Health & Wellness
Whether it’s rashes and scabs, flaky skin or red, irritated patches, when our best friend's skin isn't looking right, we want to do everything we can to get them back to feeling their best.
But, you should never diagnose or treat your pet's skin issues yourself — those are jobs for your vet. You can, however, research common skin conditions, so you're prepared for conversations around treatment at the checkup. And we can help you there.
If your pup is licking like crazy, biting at their skin or paws or has missing fur patches, they might be experiencing one of many common skin conditions.
Changes in your dog’s skin are worth paying attention to and scheduling a vet visit for. Here’s what to keep an eye on, according to Dr. Emily Singler, VMD, Fetch’s on-staff veterinarian.
Similar to dermatitis in humans, dermatitis in dogs can be a catch-all phrase for skin inflammation.
This condition’s symptoms can vary as much as the underlying cause, Dr. Singler says. Some triggers include allergies, parasites (like fleas, ticks and mange), skin infections, injuries, contact irritation and autoimmune disease.
And if you've ever heard of contact dermatitis, that just refers to the specific irritants that cause a reaction after having direct contact with skin.
If you’ve ever had dry skin, then you know how itchy and irritating it can be. According to Dr. Singler, dry skin in dogs can be caused by poor nutrition, excessive bathing or not using a soap-free shampoo.
“Often, omega-3 fatty acid supplements are recommended to help with dry skin, in addition to making sure your dog is on a high-quality diet as recommended by your veterinarian,” Dr. Singler adds.
“Demodectic mange is a common organism on the surface of all dogs’ skin, but their immune system typically keeps it from becoming a problem,” Dr. Singler explains.
Unfortunately, some dogs are unable to fight off the infection easily. For example, Dr. Singler says puppies with immature or suppressed immune systems can have a harder time preventing demodectic mange.
Scabies is very contagious from pet to pet and even to humans. “This condition commonly causes intense itchiness along with crusting,” Dr. Singler explains. “It usually starts on the ears and face, elbows, abdomen, chest and legs, but it can continue to spread over the rest of the body if it’s not treated.”
Pyoderma is a bacterial skin infection that's usually secondary to another health condition, like allergies, parasites, hypothyroidism, reactions to certain medications, autoimmune diseases and more.
Folliculitis happens when one or more hair follicles become inflamed either through exposure to bacteria or a condition called follicular dysplasia, where the hair cavity doesn’t form properly, making it more susceptible to infection.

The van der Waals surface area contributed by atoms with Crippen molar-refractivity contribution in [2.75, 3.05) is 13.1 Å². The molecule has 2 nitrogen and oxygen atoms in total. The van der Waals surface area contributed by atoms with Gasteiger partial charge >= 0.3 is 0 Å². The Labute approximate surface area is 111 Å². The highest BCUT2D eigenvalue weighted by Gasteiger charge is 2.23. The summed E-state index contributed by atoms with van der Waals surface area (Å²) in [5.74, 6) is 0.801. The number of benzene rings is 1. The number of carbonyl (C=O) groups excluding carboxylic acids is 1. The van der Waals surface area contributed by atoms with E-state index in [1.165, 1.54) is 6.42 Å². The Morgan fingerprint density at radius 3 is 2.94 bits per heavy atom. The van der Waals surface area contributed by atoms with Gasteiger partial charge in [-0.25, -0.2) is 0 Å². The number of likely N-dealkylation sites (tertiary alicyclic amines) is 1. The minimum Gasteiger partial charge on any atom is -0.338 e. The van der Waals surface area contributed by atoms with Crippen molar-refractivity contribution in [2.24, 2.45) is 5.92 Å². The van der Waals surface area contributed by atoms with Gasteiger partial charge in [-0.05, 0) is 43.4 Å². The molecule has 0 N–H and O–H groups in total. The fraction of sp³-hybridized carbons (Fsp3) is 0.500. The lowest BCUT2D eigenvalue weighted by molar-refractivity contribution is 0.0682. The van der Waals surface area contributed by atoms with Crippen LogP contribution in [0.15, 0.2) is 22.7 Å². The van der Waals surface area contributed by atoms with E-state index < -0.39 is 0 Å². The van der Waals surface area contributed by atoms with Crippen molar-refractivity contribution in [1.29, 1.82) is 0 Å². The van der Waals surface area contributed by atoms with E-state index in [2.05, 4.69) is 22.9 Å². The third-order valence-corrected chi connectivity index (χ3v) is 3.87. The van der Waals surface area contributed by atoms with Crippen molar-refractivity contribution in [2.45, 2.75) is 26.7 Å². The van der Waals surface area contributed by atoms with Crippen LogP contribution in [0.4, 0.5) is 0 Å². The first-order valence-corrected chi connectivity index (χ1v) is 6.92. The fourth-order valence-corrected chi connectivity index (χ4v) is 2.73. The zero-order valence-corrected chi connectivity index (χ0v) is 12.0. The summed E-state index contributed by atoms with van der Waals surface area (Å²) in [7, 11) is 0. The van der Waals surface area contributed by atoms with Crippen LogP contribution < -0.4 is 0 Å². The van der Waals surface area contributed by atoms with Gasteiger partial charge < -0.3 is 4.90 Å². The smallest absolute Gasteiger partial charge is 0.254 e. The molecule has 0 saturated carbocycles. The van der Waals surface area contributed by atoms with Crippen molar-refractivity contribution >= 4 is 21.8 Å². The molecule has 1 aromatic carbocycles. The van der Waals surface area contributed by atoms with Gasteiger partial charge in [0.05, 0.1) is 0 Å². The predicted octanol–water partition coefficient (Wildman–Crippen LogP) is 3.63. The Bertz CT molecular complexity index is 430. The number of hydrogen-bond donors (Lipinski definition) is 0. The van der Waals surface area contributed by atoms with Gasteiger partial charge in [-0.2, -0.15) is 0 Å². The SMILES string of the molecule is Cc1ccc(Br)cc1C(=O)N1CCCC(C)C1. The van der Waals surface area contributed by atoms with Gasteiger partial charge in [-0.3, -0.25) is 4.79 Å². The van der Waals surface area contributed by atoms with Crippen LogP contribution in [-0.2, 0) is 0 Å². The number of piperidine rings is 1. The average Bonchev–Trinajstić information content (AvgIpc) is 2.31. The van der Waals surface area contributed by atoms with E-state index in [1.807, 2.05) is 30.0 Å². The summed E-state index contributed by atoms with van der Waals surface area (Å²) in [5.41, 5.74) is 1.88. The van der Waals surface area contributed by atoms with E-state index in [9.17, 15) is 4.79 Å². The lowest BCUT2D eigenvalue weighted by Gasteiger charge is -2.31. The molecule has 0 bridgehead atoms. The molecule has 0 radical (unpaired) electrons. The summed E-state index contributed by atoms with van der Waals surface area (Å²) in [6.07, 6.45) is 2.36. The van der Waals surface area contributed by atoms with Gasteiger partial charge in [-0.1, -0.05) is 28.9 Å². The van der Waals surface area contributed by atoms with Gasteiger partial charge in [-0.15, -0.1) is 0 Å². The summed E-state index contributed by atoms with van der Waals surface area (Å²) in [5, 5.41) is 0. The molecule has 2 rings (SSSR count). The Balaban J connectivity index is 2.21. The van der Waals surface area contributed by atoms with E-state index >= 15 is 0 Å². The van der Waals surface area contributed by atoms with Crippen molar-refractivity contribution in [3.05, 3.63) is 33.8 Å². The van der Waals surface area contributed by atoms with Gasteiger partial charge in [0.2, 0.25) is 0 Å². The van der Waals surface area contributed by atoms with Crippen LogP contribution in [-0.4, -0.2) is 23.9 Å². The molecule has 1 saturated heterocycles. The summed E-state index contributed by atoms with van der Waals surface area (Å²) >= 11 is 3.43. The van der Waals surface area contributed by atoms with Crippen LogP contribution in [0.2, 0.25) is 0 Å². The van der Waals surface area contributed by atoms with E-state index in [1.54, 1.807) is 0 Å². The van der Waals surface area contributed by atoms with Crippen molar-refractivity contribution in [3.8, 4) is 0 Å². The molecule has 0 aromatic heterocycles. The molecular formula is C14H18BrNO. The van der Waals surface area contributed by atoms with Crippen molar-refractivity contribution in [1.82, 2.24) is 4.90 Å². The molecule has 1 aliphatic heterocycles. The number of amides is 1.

“Seborrhea is a keratin formation disorder on the skin's surface,” Dr. Singler explains. If your dog has this condition, they may experience excessive flaking and could have an underlying infection or inflammation.
Crusty skin can alert a fungal infection, like ringworm or yeast infections. “The most common fungal dog skin condition is Malassezia dermatitis or a superficial yeast infection,” Dr. Singler explains.
Malassezia yeast lives naturally on your pup’s skin. But it can overpopulate when an underlying condition like allergies, parasites or hormone changes disrupt the skin barrier. These infections can affect any part of your dog’s body but are most common in warm, moist areas like skin folds, groin areas and between the toes.
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Introducing the Fetch Health Forecast.
Skin conditions, regardless of what type, can be irritating for dogs. But the good news is that they’re manageable. Talk to your veterinarian if your dog is showing any of the following signs:
The symptoms of common skin conditions in dogs can overlap. That’s why Dr. Singler says treatment always starts with an examination by your veterinarian.
“Your veterinarian can help determine the full extent of treatment needed and advise you which at-home treatments are appropriate,” Dr. Singler says. “They can also advise you how to best care for your dog following their treatment to minimize the risk of recurrence.”
The Dig, Fetch Pet Insurance's expert-backed editorial, answers all of the questions you forget to ask your vet or are too embarrassed to ask at the dog park. We help make sure you and your best friend have more good days, but we’re there on bad days, too.
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